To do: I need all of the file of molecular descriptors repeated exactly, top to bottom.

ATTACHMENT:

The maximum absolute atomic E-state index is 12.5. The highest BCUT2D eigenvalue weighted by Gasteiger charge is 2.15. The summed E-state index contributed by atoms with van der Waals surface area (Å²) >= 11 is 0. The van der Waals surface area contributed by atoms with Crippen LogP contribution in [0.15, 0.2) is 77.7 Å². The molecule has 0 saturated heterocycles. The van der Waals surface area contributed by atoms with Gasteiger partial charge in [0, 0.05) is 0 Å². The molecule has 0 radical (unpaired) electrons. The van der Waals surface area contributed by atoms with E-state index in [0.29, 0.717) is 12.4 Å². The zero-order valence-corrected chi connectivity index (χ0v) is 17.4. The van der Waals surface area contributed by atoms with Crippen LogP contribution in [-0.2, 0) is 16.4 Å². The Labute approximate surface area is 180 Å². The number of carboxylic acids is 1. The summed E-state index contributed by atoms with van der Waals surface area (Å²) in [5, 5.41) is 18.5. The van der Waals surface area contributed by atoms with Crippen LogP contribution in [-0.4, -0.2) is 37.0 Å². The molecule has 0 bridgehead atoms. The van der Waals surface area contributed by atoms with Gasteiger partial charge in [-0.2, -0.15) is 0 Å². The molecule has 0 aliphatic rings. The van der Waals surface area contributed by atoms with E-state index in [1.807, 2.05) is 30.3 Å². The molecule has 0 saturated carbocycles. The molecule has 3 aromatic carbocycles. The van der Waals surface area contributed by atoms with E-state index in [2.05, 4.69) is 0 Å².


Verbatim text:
The maximum absolute atomic E-state index is 12.5. The highest BCUT2D eigenvalue weighted by Gasteiger charge is 2.15. The summed E-state index contributed by atoms with van der Waals surface area (Å²) >= 11 is 0. The van der Waals surface area contributed by atoms with Crippen LogP contribution in [0.15, 0.2) is 77.7 Å². The molecule has 0 saturated heterocycles. The van der Waals surface area contributed by atoms with Gasteiger partial charge in [0, 0.05) is 0 Å². The molecule has 0 radical (unpaired) electrons. The van der Waals surface area contributed by atoms with E-state index in [0.29, 0.717) is 12.4 Å². The zero-order valence-corrected chi connectivity index (χ0v) is 17.4. The van der Waals surface area contributed by atoms with Crippen LogP contribution in [-0.2, 0) is 16.4 Å². The Labute approximate surface area is 180 Å². The number of carboxylic acids is 1. The summed E-state index contributed by atoms with van der Waals surface area (Å²) in [5, 5.41) is 18.5. The van der Waals surface area contributed by atoms with Crippen LogP contribution in [-0.4, -0.2) is 37.0 Å². The molecule has 0 bridgehead atoms. The van der Waals surface area contributed by atoms with Gasteiger partial charge in [-0.2, -0.15) is 0 Å². The molecule has 0 aliphatic rings. The van der Waals surface area contributed by atoms with E-state index in [1.807, 2.05) is 30.3 Å². The molecule has 0 saturated carbocycles. The molecule has 3 aromatic carbocycles. The van der Waals surface area contributed by atoms with E-state index in [2.05, 4.69) is 0 Å².